When you think of what to prepare this Chanukah, add this to your menu of foods fried in oil. This sweet treat that somewhat resembles a doughnut came from my Binghamton, N.Y. Hadassah cookbook, “In Good Taste,” circa 1985, where the apple fritters were first served at a Temple Israel Sisterhood meeting. Friends Louise Sheiman and Sandy Zalbowitz Gladstone contributed the original recipe. The cookbook editors wrote, “We just had to include it in our cookbook!” I used gluten-free flour and Honeycrisp apples. Trying to watch my calories, I have to admit that it took discipline to eat only four fritters. They were most delicious when served warm. At least the apples were healthy!
4 medium apples, cored, peeled and sliced
½ tsp. cinnamon
3 tbsp. sugar
1 cup flour
1 tsp. baking powder
¼ tsp. salt
2 eggs, separated
3 tbsp. oil
6 oz. beer
Whip egg whites till stiff and set aside. In another bowl, combine the cinnamon with the sugar. Coat prepared apples with cinnamon-sugar combination and set out on a plate. (Beat egg yolks in a small bowl that you can use to make scrambled eggs later.) Combine the flour, baking powder and salt in a larger bowl. Add the oil to the flour combination. Slowly pour in the beer. Mix well till the batter becomes “snow white.” Then gently fold in the egg whites. Dip the cinnamon-sugar coated apple slices into the prepared batter. Using a fork, put the apple slices in the frying pan with enough oil to cover the pan. Turn the apples carefully with a fork when the underside is a medium brown color and continue the frying until done. Drain on brown paper. Serve warm.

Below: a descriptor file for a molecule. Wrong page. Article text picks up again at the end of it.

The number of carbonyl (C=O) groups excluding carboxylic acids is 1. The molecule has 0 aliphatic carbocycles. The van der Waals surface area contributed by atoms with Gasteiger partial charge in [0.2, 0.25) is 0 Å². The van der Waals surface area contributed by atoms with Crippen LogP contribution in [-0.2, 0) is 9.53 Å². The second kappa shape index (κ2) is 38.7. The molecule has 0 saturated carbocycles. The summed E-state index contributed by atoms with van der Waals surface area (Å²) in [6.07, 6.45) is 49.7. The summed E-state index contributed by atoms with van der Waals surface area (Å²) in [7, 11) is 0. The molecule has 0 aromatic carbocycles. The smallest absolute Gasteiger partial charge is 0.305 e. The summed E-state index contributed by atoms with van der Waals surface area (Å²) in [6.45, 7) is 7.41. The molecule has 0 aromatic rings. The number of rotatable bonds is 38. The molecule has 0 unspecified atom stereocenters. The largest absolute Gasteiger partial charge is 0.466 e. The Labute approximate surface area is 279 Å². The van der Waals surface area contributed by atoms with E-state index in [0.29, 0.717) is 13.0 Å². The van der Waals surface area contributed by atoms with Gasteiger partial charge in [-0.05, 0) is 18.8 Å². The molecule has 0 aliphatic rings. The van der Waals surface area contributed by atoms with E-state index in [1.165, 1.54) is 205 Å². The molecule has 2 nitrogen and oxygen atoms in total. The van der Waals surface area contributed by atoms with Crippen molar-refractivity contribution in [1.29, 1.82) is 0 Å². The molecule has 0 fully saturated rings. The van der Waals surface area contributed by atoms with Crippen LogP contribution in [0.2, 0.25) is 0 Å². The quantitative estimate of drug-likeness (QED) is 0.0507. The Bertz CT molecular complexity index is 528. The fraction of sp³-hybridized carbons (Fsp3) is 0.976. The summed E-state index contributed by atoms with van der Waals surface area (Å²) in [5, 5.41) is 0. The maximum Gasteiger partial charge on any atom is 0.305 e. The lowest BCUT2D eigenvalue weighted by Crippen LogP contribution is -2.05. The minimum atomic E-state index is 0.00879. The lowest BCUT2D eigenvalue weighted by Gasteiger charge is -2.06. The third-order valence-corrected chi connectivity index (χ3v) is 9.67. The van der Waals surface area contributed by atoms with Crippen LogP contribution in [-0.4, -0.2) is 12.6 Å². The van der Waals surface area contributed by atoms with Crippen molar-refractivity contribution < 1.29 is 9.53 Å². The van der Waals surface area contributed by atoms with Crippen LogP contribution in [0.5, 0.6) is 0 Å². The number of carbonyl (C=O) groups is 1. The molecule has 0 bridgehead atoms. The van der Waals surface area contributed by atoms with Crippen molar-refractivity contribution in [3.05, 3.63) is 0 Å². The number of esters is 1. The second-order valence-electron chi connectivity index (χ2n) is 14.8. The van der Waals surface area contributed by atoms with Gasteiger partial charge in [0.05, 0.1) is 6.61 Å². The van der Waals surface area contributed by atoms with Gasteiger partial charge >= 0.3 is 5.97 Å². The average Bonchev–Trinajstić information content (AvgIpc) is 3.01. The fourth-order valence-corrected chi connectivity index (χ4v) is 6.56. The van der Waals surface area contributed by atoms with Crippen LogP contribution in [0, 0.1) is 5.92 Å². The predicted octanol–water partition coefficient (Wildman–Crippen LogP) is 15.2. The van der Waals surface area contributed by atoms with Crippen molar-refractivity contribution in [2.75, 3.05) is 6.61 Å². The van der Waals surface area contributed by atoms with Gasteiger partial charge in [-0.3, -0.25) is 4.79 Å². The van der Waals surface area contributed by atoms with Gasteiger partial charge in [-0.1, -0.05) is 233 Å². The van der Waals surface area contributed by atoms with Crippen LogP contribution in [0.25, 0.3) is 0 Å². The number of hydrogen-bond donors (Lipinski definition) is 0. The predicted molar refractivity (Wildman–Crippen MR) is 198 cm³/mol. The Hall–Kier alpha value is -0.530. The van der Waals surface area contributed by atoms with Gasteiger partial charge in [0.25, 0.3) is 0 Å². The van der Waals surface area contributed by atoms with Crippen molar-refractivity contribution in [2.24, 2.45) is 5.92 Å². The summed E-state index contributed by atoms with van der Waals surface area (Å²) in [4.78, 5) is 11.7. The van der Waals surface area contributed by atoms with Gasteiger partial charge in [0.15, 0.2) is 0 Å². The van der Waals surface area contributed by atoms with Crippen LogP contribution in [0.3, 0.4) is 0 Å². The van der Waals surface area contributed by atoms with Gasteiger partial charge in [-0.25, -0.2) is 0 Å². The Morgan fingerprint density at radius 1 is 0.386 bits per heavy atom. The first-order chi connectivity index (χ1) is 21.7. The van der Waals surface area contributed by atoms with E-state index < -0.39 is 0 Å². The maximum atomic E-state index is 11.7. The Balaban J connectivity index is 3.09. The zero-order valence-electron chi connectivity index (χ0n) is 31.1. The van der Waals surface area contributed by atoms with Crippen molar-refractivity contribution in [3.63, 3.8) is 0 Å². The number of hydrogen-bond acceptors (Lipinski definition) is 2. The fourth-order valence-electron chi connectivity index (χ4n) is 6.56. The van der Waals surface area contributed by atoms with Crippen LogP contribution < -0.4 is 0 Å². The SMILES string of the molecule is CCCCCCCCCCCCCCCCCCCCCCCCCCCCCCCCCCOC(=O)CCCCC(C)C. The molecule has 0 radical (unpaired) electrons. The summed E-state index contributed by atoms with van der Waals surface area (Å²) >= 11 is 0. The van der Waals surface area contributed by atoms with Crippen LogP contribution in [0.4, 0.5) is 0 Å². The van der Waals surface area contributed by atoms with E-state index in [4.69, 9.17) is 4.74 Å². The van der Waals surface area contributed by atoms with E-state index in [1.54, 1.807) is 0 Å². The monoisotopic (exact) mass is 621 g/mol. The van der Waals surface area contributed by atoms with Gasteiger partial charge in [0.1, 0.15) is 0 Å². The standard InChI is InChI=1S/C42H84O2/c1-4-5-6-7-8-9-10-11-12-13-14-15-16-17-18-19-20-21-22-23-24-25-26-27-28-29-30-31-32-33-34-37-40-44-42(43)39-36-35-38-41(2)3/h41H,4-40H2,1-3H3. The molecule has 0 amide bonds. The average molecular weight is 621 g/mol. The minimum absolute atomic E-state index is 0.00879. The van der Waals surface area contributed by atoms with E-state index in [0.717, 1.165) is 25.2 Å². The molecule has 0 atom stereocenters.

This recipe makes 14 fritters using four medium apples. The batter in the recipe could have covered more apple slices, but I would have needed more of the cinnamon-sugar mixture. I put the uneaten fried fritters in a well-sealed container and refrigerated them for another day. But they also can be frozen and last a good few months. When cold, reheat the fritters on a cookie sheet at 375 degrees for 5 minutes. The fritters can be made ahead of time and served later, unless it’s too tempting to eat them fresh. Isn’t that just like potato latkes, how we love to eat them right out of the frying pan?